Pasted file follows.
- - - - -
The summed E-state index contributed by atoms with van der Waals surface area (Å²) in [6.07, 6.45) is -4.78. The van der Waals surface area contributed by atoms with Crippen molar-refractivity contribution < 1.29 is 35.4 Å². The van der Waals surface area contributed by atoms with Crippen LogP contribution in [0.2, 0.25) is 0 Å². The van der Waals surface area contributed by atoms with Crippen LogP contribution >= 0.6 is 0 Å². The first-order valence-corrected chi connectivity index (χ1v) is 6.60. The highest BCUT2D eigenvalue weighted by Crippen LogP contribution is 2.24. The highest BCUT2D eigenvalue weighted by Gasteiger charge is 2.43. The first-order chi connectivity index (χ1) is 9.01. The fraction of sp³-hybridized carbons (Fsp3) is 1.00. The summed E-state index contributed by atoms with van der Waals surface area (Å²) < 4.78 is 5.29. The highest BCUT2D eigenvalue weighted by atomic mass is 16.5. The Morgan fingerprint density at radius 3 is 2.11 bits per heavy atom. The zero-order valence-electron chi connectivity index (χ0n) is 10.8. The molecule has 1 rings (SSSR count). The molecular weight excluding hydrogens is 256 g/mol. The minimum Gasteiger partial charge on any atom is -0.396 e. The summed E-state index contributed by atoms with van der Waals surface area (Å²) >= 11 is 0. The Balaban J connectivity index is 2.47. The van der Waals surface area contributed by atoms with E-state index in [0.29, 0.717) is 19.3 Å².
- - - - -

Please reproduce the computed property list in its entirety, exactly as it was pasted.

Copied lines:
The summed E-state index contributed by atoms with van der Waals surface area (Å²) in [6.07, 6.45) is -4.78. The van der Waals surface area contributed by atoms with Crippen molar-refractivity contribution < 1.29 is 35.4 Å². The van der Waals surface area contributed by atoms with Crippen LogP contribution in [0.2, 0.25) is 0 Å². The van der Waals surface area contributed by atoms with Crippen LogP contribution >= 0.6 is 0 Å². The first-order valence-corrected chi connectivity index (χ1v) is 6.60. The highest BCUT2D eigenvalue weighted by Crippen LogP contribution is 2.24. The highest BCUT2D eigenvalue weighted by Gasteiger charge is 2.43. The first-order chi connectivity index (χ1) is 9.01. The fraction of sp³-hybridized carbons (Fsp3) is 1.00. The summed E-state index contributed by atoms with van der Waals surface area (Å²) < 4.78 is 5.29. The highest BCUT2D eigenvalue weighted by atomic mass is 16.5. The Morgan fingerprint density at radius 3 is 2.11 bits per heavy atom. The zero-order valence-electron chi connectivity index (χ0n) is 10.8. The molecule has 1 rings (SSSR count). The molecular weight excluding hydrogens is 256 g/mol. The minimum Gasteiger partial charge on any atom is -0.396 e. The summed E-state index contributed by atoms with van der Waals surface area (Å²) >= 11 is 0. The Balaban J connectivity index is 2.47. The van der Waals surface area contributed by atoms with E-state index in [0.29, 0.717) is 19.3 Å².